Tangentially relevant news from today..

[-][anonymous]6y 2

Environment can dramatically improve (or damage) mental health, even if it's just giving idiosyncrasies a place to thrive.

Good article, many interesting thoughts! Rationalizing the reasons behind anxiety might work for some people, but for me this is rarely the case. Usually it just pushes me into what you called "analysis loop" where I let the negative thoughts circle and circle around my mind, obsessing over the reasons, consequences etc. I'll try to describe some methods I have used, maybe somebody here also has experiences with them.

The first method I use is what I call the "depersonalization method", though it probably has a better (and official) name. Basically I assume that everybody else thinks exactly the same way as I do and then I analyze my actions as a detached observer from the outside. Using the "I will get fired if I take a sick-day" example this would mean imagining myself as my boss and what would I do with such an employee (me). Since I know that sick workers might infect their colleagues, have worse productivity etc then I would not fire such an employee. Thus I most likely won't be fired, a belief reinforced by at least one example without too much theorizing and obsessing. This method of course has a big flaw, namely others might not be as rational as me or have other standards, but I find this rarely to be the case.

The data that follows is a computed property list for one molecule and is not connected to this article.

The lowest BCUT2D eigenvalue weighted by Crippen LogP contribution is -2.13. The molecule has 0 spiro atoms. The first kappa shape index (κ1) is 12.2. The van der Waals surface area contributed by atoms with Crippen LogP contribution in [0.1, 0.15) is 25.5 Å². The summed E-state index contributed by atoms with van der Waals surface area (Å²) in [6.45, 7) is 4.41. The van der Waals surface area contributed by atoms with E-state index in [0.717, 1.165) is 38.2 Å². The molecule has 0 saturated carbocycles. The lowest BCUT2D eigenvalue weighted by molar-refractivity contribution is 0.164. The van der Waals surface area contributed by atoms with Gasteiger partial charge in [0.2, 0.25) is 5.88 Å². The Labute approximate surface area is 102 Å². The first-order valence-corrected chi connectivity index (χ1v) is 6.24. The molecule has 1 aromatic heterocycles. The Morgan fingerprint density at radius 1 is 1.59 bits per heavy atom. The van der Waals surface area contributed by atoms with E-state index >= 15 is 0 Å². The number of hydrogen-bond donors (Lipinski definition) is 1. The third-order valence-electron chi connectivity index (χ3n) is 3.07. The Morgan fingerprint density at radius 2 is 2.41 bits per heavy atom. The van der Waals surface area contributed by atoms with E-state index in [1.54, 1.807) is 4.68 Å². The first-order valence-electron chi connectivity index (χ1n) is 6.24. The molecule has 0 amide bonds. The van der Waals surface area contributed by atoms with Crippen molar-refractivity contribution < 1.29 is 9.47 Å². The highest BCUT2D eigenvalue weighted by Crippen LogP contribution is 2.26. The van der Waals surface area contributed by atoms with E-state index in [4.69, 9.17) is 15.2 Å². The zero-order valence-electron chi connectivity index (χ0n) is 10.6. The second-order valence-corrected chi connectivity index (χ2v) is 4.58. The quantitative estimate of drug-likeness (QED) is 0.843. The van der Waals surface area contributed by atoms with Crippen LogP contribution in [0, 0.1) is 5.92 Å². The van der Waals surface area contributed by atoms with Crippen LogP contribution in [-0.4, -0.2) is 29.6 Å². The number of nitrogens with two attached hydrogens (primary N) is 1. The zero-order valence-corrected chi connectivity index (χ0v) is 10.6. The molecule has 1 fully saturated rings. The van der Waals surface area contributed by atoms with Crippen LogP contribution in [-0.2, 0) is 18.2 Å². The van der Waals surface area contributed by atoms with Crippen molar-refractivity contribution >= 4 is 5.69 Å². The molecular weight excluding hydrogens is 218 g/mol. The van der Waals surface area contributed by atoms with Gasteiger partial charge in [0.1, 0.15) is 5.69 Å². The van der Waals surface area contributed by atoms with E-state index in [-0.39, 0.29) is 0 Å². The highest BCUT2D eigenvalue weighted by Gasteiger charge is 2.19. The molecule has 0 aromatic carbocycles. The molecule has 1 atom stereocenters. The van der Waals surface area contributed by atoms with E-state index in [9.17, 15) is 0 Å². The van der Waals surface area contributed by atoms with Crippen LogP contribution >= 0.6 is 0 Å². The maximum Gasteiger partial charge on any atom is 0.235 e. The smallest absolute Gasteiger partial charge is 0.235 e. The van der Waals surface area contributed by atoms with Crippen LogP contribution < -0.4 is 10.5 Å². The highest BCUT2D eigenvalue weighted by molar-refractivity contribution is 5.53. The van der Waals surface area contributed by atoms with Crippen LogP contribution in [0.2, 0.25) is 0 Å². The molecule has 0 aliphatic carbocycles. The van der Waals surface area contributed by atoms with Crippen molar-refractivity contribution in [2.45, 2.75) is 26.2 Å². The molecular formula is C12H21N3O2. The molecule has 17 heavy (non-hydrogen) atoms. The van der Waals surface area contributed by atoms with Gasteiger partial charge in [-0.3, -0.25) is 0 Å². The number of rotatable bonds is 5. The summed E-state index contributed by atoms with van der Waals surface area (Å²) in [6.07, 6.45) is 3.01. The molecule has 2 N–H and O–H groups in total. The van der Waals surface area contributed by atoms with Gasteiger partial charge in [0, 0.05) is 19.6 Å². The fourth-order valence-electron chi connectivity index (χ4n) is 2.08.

Another tip to avoid the "analysis loop" is to ignore any analyzing thoughts at the onset of anxiety and concentrate fully on some task at hand. Anxiety is closely related to fear, an emotional reaction, and rational thoughts do not always have the power to calm the fears, they might even have the opposite reaction of amplifying them. Because of that I try to bluntly ignore the anxious thoughts which I can return to and analyze at a later time when my mindset is more calm. To improve the ability to ignore thoughts I recommend mindfulness meditation or just plain practice. Actually you almost described the same method in the paragraph about "doing the things that makes anxiety go away". "If you find that attacking an anxiety with Bayesian updating is like chopping down the Washington monument with a spoon, but getting a full night’s sleep makes the monument disappear completely, consider the sleep." Falling asleep requires ignoring the offending thoughts.

[-][anonymous]6y 0

Rationalizing the reasons behind anxiety